EIGHT hundred new council homes are among pledges which will “bring real change” to Brighton and Hove.

The city council has unveiled ambitious plans for the next three years.

They include building 800 council homes and buying up 650 empty properties.

In an open letter to residents, leader Nancy Platts said the council could not deliver the plan alone and called on people to “come together” to create a “fairer and sustainable” city.

“This is a plan that’s going to deliver real change across the city,” she wrote.

“This is a plan which clearly says what we’re going to do and it’s a plan you’ll be able to hold us to account to.

“It’s not fanciful and impulsive. It’s not aspirational words that once presented at a council meeting will never be seen again.”

But the plan warned council services are under “huge” pressure because of increased demand and funding cuts.

“Tough choices will have to be made about what the council is able to deliver,” it said.

As expected, action on housing and homelessness take centre stage in the plans.

They details an “emergency plan to expand housing supply” including buying back council homes previously bought by its tenants.

The plan says: “We will buy and build homes to meet a range of housing needs including providing a minimum of 800 additional council homes.

“We will borrow in order to buy land for affordable housing.

“We will develop 700 other new homes that are as affordable as possible.”

The council also pledged to provide a 365-day-per-year night shelter for the homeless and buy up homes to use as temporary emergency accommodation.

It said it would encourage “voluntary contributions from the local tourism industry” to support the homeless.

It pledged to protect those who rent privately who find themselves in financial trouble, even creating a council-run lettings agency.

It said: “We will protect anyone at risk of eviction because of arrears resulting from bedroom tax or Universal Credit shortfalls.

“We want to stop landlords refusing to let to people on benefits and will provide advice and support for private renters.”

Action on climate change will also be high on the list of priorities.

Having pledged to make Brighton and Hove carbon neutral in ten years, councillors will triple spending on solar panels for council homes.

It also promised to introduce a food waste collection and composting service and improve air quality through “clean, efficient buses”.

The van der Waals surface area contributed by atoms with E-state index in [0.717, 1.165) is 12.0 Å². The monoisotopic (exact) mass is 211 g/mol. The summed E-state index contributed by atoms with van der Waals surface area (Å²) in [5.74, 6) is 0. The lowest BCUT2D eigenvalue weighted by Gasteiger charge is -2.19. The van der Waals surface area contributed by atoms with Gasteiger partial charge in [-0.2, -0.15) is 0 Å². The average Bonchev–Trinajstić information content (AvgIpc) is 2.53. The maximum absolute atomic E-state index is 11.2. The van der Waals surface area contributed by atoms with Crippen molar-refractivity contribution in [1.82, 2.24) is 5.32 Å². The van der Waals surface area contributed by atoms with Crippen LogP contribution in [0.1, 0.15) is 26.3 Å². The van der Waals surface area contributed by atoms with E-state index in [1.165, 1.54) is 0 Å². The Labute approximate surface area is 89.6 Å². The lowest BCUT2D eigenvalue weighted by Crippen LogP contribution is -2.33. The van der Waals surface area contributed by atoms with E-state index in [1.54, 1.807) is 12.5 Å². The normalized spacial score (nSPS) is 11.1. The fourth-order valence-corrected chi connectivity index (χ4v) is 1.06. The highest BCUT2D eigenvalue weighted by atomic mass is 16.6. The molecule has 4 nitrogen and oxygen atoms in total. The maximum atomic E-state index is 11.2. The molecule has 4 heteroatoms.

“We will install hundreds of on-street electric vehicle charging points and rapid-charging hubs for taxis,” the authority pledged.

“We will set up a climate assembly to develop a programme of action on the climate crisis.”

In terms of helping businesses, the council promised to protect the “uniqueness” of Brighton’s shops, cafes, and bars. But it did not specify how, other than promising to “consider” a voluntary tourist tax, a “coastal business improvement district” and a discount card for trust attractions, businesses and public transport.

When it comes to education, the council’s said its policies would help disadvantaged pupils achieve better results.

“We will introduce a workload agreement to give teachers and professionals more time to teach,” it said. “We will reintroduce a local authority supply teacher service to save schools money and ensure high quality teaching.”

It also pledged to open two centres for children with autism.

On crime, councillors promised to “tackle graffiti and tagging” as well as “enhance neighbourhood services and community policing” with more funds.

The authority also announced it would invest in support for victims of hate crime.

Cllr Platts said her administration would not be able to deliver these promises on its own.

She said: “This is an exciting time of change for us all. This plan will help you be part of it.”

Opposition leader Phelim Mac Cafferty said he was “pleased” to see Cllr Platts had adopted Green policies on the environment and housing.

But he pledged “to push the Labour council to go further”.

“Following the election, Greens pledged to work with all partners in the city to address the urgent issues of our housing and homelessness crisis, climate change and work on equalities and inclusion,” Cllr Mac Cafferty said.

“As the official opposition, we will continue to push the Labour council to go further and to scrutinise plans where they fall short of the high standards our city deserves. This includes in a few weeks’ time, when we will put forward our own amendments to the budget.”